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Did Neanderthals Believe in an Afterlife?

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posted on Apr, 21 2011 @ 03:00 PM
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A possible Neanderthal burial ground suggests that they practiced funeral rituals and possessed symbolic thought before modern humans.

April 20, 2011


Evidence for a likely 50,000-year-old Neanderthal burial ground that includes the remains of at least three individuals has been unearthed in Spain, according to a Quaternary International paper.

The deceased appear to have been intentionally buried, with each Neanderthal's arms folded such that the hands were close to the head. Remains of other Neanderthals have been found in this position, suggesting that it held meaning.



news.discovery.com...


A few dozen documented Neanderthal burials from Western Europe, Eastern Europe and Southwest Asia have already been documented.



Neanderthal skeletons found in apparent burial poses have been unearthed at a site in Spain.
The site, Sima de las Palomas, may be the first known Neanderthal burial ground of Mediterranean Europe.
Remains for six to seven other Neanderthals, including an infant and two juveniles, as well as associated tools and food, have also been excavated.


Why wouldn't they be spiritual, evidence shows that that they had loving close family relationships like we have today.

It may be that they were born with what we call today the G-d part of the brain that allows us to worship something.

It is only in the the Western world that an afterlife or reincarnation isn't embraced, it is still common in the Eastern world today.

Related topics:

Anthropology

Neanderthals

Isolated tribes today who have never been exposed to the outside world worship something, it could be as simple a rock.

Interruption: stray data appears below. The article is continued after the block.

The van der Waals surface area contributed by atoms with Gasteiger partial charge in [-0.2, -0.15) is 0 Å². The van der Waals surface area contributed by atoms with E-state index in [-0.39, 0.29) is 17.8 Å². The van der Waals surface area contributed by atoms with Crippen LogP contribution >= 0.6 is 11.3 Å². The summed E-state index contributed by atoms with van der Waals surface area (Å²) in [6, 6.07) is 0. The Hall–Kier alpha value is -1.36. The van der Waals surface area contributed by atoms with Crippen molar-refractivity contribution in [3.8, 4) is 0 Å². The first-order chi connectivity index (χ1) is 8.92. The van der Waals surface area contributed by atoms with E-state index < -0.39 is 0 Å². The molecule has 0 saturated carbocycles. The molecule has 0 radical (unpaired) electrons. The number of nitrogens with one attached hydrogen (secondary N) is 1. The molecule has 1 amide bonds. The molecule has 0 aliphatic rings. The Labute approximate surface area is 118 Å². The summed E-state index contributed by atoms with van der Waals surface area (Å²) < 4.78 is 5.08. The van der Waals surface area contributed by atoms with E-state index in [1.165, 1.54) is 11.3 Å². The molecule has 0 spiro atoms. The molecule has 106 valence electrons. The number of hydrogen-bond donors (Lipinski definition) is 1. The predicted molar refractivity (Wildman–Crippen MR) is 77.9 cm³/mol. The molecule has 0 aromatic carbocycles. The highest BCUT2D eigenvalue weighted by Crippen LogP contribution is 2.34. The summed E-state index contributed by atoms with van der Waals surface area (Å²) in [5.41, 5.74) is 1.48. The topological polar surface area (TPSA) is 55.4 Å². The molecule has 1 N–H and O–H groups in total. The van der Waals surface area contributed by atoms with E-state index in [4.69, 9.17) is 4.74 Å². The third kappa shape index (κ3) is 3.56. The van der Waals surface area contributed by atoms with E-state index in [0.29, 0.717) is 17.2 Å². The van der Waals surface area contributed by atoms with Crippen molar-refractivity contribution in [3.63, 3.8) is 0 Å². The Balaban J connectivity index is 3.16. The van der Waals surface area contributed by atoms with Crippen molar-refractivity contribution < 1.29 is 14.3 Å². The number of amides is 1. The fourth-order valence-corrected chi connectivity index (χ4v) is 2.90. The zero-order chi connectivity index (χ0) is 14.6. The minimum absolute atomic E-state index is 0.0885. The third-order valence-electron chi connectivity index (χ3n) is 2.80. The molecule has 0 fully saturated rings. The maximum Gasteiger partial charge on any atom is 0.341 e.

They were were found covered together with rocks burying their remains, this certainly says they were more intelligent then we thought. Scientists today know very little about the Neanderthals, much of what we read is assumption on their part.

They wore clothes, used tools and it seems cooked their food over fires. We cannot assume that they were primitive and couldn't take care of themselves.
edit on 21-4-2011 by Aquarius1 because: (no reason given)




posted on Apr, 21 2011 @ 03:06 PM
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believe it or not Chimpanzee's mourn death. now not sure if they believe in the afterlife... I'll ask the next time I'm at the zoo.



posted on Apr, 21 2011 @ 03:07 PM
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reply to post by Aquarius1
 


uhhhh. pretty sure the idea of a neanderthal as a mindless animal that threw rocks and crude spears and club it's women is outdated and hasn't been championed by any anthropologist for decades.



posted on Apr, 21 2011 @ 03:11 PM
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reply to post by ISRAELdid911
 


When our dog died, our other dog tried to put dirt on the dog that passed away and was very sad for quite a long time. Food for thought. I thought it was pretty symbolic the two grew up together and went ever where together in the 2 acre backyard we had and always got along very well.
edit on 21-4-2011 by mileslong54 because: (no reason given)
edit on 21-4-2011 by mileslong54 because: (no reason given)



posted on Apr, 21 2011 @ 03:11 PM
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reply to post by optimus primal
 


neanderthal and bigfoot have very similar framework.



posted on Apr, 21 2011 @ 03:13 PM
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reply to post by ISRAELdid911
 


except the height difference, and the degree of hair coverage. yeah...they're both strong.



posted on Apr, 21 2011 @ 03:16 PM
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my point with my original post in this thread was that neanderthals have been generally accepted to be quite different from the brutish manbeasts originally thought. i can remember reading in highschool about supposed burial rights, about how they made art. More recently about how they had everything required to have had a language. it seems to me that the OP read a book about neanderthals from the 60's and is suddenly suprised to find that modern anthropology disagrees with previous ideas.



posted on Apr, 21 2011 @ 03:17 PM
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Originally posted by ISRAELdid911
believe it or not Chimpanzee's mourn death. now not sure if they believe in the afterlife... I'll ask the next time I'm at the zoo.


Why would you compare Neanderthals with Chimpanzee's?

I don't believe they are related in anyway.

Thanks for posting anyway.



posted on Apr, 21 2011 @ 03:20 PM
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Originally posted by optimus primal